Wade Robson’s favorite thing is Hok in L.A. Which sounds pretty x-rated when stated like that. Never mind, it’s not what he really likes, anyway – Wade wants to see Lacey & Danny’s samba, to “Hip Hip Chin Chin”. Not only is this a killer routine, it has some seriously cool music. It’s also (arguably) Lacey’s best performance of the entire competition. Wade has some good taste going on in that weird little mind of his, plus he’s conveniently chosen a routine that includes two of the final four. Not to let such a golden opportunity slip by, Cat charges up to the pair after their performance and announces that one of them is getting the boot from the competition, effective immediately. The first elimination of the evening turns out to be Lacey, and there’s barely a ripple in the audience at this news. Brother and season 2 winner Benji bounds up onstage to hand his sister a huge and rather ugly flower arrangement, but other than that, Lacey is given the usual SYTYCD video journey as a fare-thee-well. For those who are keeping track, the final 3 dancers are Danny, Sabra, and Neil. Do I really need to tell you that one of the guys is going next?
Hiss and spit
Usually, one doesn’t expect much from a reality show’s “musical” guests. At the same time, there’s hardly ever a “musical” guest that I have such disdain for that the very word “musical” gets quotation marks. For the finale, the best that SYTYCD could do apparently is…Nicole Scherzinger. I hear a chorus of “WHO???”, again. Nicole’s claim to fame is being a former member of the softcore porn pop ensemble known as The Pussycat Dolls. She’s doing her, uh, single, “Whatever U Like”, and it involves lots of posing and hair-tossing. And frankly, I’ve already taken up far too much space talking about her – space that could be far better taken up with making fun of Cat’s dress.
Girls in white dresses with blue satin sashes
Time for yet more favorite things, and Tyce D’orio likes Jean-Marc Genereux’s foxtrot to that old standard, “It Had To Be You”, courtesy of Danny and Anya. It’s a sweetly old-fashioned routine, though a bit underwhelming after the clogging champ and Lauren & Pasha’s skeleton-stencilled hoodies. Tony Meredith’s pick is Wade Robson’s vagabond number, “Cabaret Hoover”, with Sara and Jesus in funky little flapper and newsboy rags. For someone eliminated so early on, we’re certainly seeing a lot of our b-girl tonight. No, I’m not complaining – this particular routine was my own favorite thing this season, and besides, you have to love a girl who can spin on her head.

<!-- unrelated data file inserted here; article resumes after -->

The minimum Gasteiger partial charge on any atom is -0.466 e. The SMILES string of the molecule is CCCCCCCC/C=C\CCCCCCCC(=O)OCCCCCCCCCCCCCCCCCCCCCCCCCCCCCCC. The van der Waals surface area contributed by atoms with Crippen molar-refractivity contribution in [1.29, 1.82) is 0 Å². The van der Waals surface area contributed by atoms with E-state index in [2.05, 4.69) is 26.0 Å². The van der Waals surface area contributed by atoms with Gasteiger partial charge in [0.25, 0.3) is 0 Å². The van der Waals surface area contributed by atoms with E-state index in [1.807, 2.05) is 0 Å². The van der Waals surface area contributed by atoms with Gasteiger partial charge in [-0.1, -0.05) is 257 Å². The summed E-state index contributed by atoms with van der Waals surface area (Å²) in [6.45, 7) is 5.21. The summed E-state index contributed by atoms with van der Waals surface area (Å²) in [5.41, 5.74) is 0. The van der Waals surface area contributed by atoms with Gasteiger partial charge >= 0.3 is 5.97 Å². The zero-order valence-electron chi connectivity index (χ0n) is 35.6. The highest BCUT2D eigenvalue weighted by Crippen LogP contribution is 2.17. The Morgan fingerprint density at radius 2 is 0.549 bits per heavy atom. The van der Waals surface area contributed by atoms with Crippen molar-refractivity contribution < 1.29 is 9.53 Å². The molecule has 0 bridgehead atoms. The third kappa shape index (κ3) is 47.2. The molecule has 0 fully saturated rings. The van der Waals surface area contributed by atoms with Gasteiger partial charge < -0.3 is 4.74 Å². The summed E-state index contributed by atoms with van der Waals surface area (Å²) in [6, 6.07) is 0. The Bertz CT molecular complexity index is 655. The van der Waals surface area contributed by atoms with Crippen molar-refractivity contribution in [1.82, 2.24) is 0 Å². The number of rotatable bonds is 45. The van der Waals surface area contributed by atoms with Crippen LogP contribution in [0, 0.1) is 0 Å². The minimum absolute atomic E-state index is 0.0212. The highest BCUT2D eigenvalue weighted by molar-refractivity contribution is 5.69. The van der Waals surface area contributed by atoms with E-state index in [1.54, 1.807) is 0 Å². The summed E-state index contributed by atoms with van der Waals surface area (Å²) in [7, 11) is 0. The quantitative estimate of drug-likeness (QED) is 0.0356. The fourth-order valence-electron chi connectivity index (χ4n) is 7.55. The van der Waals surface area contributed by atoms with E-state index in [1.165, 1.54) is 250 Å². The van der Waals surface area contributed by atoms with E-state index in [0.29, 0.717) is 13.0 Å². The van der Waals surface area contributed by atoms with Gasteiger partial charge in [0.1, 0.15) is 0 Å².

Mia Michaels gets her turn next, and though she really liked Sabra & Neil’s Paso Doble, she’d prefer to see the pair’s jazz routine to the Eurythmics’ “Sweet Dreams”. It’s another personal favorite of mine, and not just because I’m a huge Annie Lennox fan – the corporate theme is unusual and Sabra & Neil enthusiastically pound the “boardroom table”, plus Neil again does that eye-popping “plank” move over Sabra. The repeat performance earns a standing ovation from Mary and Nigel, and again it’s super-convenient that this particular couple danced together tonight because it’s time for the last elimination before the last elimination. Cat calls Danny onstage with Sabra and Neil, which proves to be unnecessary as Neil is the dancer sent packing. There’s some sad wails from the young ladies in the audience, and Neil is handed the same ugly bundle of flowers Lacey received while Cat embraces him and Nigel declares him to be a “lovely lad”. In the event you’re not paying attention, Sabra & Danny are announced to be the finalists, except that we all have to wait just a little bit longer to hear the winner’s name.